- Overall application architecture
- Representation of static and dynamic markup
- View tier component model (or not)
- Mapping requests to business logic
- Model tier resource access
- Page navigation
In the slides, I compared the following frameworks on these decision dimensions:
No, this does not cover the entire gamut of interesting frameworks -- but I only had a 45 minute slot, and we still had to race through the slides very quickly to get through in only three minutes over my alotted time. But the interesting thing was to see where the different frameworks approached the same problem area in a similar manner, versus where they took divergent approaches. Seeing how the covered frameworks compared on these categories should make it easy for you to do a similar analysis of other frameworks, if that is your desire.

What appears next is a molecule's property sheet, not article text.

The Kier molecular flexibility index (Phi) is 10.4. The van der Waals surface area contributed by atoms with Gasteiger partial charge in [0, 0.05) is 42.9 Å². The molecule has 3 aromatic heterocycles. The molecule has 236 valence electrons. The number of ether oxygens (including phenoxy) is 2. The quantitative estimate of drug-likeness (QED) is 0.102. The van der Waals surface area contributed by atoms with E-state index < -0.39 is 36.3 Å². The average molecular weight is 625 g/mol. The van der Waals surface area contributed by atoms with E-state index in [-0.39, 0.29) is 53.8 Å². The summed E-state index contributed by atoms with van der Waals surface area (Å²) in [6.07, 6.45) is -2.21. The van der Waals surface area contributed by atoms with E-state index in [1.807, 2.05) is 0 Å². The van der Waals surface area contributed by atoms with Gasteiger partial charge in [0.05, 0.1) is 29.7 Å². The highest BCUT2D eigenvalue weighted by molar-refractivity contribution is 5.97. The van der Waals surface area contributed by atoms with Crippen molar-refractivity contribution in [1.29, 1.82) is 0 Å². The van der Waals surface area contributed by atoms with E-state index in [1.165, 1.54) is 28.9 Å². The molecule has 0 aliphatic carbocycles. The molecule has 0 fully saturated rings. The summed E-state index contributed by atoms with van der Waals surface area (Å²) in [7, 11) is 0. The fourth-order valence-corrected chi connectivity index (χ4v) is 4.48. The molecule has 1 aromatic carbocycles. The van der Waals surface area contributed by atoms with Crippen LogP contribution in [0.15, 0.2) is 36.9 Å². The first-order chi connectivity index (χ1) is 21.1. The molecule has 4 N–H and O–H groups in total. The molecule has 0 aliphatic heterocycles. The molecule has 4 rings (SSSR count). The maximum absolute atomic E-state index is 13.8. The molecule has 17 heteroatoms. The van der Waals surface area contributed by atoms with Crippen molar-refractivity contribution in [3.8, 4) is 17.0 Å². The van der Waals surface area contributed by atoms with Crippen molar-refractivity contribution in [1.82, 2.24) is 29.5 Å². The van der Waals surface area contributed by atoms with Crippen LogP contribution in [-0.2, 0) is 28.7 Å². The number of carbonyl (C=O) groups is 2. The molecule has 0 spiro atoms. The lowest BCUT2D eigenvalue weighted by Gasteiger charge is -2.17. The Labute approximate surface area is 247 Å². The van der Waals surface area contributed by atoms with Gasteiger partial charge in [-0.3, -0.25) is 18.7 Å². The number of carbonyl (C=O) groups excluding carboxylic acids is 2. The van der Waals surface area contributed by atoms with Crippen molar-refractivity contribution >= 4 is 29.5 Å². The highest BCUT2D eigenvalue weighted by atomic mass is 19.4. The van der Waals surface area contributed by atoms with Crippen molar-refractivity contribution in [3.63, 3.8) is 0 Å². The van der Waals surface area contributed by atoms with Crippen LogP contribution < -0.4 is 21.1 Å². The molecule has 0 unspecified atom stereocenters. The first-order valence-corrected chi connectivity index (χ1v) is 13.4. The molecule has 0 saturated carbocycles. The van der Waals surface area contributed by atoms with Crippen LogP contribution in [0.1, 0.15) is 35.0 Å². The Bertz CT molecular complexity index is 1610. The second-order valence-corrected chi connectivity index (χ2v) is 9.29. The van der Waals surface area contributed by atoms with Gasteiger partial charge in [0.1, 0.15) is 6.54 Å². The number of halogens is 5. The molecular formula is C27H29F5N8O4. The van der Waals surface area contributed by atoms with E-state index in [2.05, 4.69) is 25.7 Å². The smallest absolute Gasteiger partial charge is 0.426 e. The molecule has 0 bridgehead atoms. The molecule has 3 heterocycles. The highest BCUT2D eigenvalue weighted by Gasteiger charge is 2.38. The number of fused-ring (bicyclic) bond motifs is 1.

Interestingly, the standardization of JavaServer Faces did not kill innovation around other frameworks (or even stop people from trying to create and introduce new ones). Indeed, one could argue that the finalization of the standard API was a catalyst that triggered a renewed burst of activity on the part of many framework developers, knowing that all of the frameworks would now be compared to "the standard" approach.
It is also pretty clear that JavaServer Faces has hit a sweet spot where innovation around the standard itself can also grow rapidly. You can see in the comparisons that the expert group which created the 1.0 version of the spec did indeed harvest many lessons from the other frameworks that existed at the time, as well as recognizing that we had to provide robust extension points to allow innovation to occur on top of this standard. And it has been. And it is continuing.
There were those who thought that the Java web tier was going to become a boring place as more and more technologies got standardized. I don't think we have to worry about that for a while yet.